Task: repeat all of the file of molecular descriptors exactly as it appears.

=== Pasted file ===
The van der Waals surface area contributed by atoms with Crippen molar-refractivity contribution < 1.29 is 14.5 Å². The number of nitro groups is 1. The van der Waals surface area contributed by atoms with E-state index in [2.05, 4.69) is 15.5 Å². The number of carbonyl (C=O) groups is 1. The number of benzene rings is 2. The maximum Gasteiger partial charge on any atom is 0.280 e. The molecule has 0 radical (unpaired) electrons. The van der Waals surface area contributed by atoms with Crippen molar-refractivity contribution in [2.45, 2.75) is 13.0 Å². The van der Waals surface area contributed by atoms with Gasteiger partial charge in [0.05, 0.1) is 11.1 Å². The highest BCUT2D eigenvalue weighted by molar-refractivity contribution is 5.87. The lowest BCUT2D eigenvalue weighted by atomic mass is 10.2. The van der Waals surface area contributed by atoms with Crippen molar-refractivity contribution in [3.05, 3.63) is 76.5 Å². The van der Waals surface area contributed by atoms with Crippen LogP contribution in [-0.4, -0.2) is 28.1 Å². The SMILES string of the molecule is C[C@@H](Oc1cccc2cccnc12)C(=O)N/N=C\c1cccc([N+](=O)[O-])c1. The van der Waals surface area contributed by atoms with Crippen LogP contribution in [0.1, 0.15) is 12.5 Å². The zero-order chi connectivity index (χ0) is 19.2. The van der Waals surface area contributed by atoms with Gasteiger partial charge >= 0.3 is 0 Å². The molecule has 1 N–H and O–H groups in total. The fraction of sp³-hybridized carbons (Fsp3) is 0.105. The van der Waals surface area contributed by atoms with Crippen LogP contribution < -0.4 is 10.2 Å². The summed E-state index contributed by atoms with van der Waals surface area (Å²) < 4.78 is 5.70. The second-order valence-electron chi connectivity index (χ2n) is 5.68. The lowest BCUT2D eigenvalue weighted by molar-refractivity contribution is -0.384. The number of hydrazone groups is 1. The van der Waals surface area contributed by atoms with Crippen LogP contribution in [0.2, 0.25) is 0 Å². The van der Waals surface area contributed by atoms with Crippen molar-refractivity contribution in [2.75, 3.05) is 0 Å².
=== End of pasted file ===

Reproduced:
The van der Waals surface area contributed by atoms with Crippen molar-refractivity contribution < 1.29 is 14.5 Å². The number of nitro groups is 1. The van der Waals surface area contributed by atoms with E-state index in [2.05, 4.69) is 15.5 Å². The number of carbonyl (C=O) groups is 1. The number of benzene rings is 2. The maximum Gasteiger partial charge on any atom is 0.280 e. The molecule has 0 radical (unpaired) electrons. The van der Waals surface area contributed by atoms with Crippen molar-refractivity contribution in [2.45, 2.75) is 13.0 Å². The van der Waals surface area contributed by atoms with Gasteiger partial charge in [0.05, 0.1) is 11.1 Å². The highest BCUT2D eigenvalue weighted by molar-refractivity contribution is 5.87. The lowest BCUT2D eigenvalue weighted by atomic mass is 10.2. The van der Waals surface area contributed by atoms with Crippen molar-refractivity contribution in [3.05, 3.63) is 76.5 Å². The van der Waals surface area contributed by atoms with Crippen LogP contribution in [-0.4, -0.2) is 28.1 Å². The SMILES string of the molecule is C[C@@H](Oc1cccc2cccnc12)C(=O)N/N=C\c1cccc([N+](=O)[O-])c1. The van der Waals surface area contributed by atoms with Crippen LogP contribution in [0.1, 0.15) is 12.5 Å². The zero-order chi connectivity index (χ0) is 19.2. The van der Waals surface area contributed by atoms with Gasteiger partial charge >= 0.3 is 0 Å². The molecule has 1 N–H and O–H groups in total. The fraction of sp³-hybridized carbons (Fsp3) is 0.105. The van der Waals surface area contributed by atoms with Crippen LogP contribution < -0.4 is 10.2 Å². The summed E-state index contributed by atoms with van der Waals surface area (Å²) < 4.78 is 5.70. The second-order valence-electron chi connectivity index (χ2n) is 5.68. The lowest BCUT2D eigenvalue weighted by molar-refractivity contribution is -0.384. The number of hydrazone groups is 1. The van der Waals surface area contributed by atoms with Crippen LogP contribution in [0.2, 0.25) is 0 Å². The van der Waals surface area contributed by atoms with Crippen molar-refractivity contribution in [2.75, 3.05) is 0 Å².